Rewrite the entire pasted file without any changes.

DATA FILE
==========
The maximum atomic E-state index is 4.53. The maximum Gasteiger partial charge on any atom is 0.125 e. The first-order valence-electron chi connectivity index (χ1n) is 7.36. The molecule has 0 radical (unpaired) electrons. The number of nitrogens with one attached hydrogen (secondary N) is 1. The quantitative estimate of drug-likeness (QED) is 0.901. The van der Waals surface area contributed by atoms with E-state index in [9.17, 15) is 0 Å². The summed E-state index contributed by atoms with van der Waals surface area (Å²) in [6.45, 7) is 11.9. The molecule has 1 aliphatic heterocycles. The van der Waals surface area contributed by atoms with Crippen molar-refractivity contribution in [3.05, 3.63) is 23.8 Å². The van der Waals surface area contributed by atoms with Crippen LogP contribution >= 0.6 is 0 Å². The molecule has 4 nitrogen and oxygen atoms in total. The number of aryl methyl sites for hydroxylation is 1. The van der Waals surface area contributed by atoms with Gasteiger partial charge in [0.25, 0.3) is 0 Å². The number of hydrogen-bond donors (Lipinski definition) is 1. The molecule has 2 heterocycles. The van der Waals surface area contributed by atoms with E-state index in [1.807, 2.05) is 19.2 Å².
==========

The maximum atomic E-state index is 4.53. The maximum Gasteiger partial charge on any atom is 0.125 e. The first-order valence-electron chi connectivity index (χ1n) is 7.36. The molecule has 0 radical (unpaired) electrons. The number of nitrogens with one attached hydrogen (secondary N) is 1. The quantitative estimate of drug-likeness (QED) is 0.901. The van der Waals surface area contributed by atoms with E-state index in [9.17, 15) is 0 Å². The summed E-state index contributed by atoms with van der Waals surface area (Å²) in [6.45, 7) is 11.9. The molecule has 1 aliphatic heterocycles. The van der Waals surface area contributed by atoms with Crippen molar-refractivity contribution in [3.05, 3.63) is 23.8 Å². The van der Waals surface area contributed by atoms with Crippen LogP contribution >= 0.6 is 0 Å². The molecule has 4 nitrogen and oxygen atoms in total. The number of aryl methyl sites for hydroxylation is 1. The van der Waals surface area contributed by atoms with Gasteiger partial charge in [0.25, 0.3) is 0 Å². The number of hydrogen-bond donors (Lipinski definition) is 1. The molecule has 2 heterocycles. The van der Waals surface area contributed by atoms with E-state index in [1.807, 2.05) is 19.2 Å².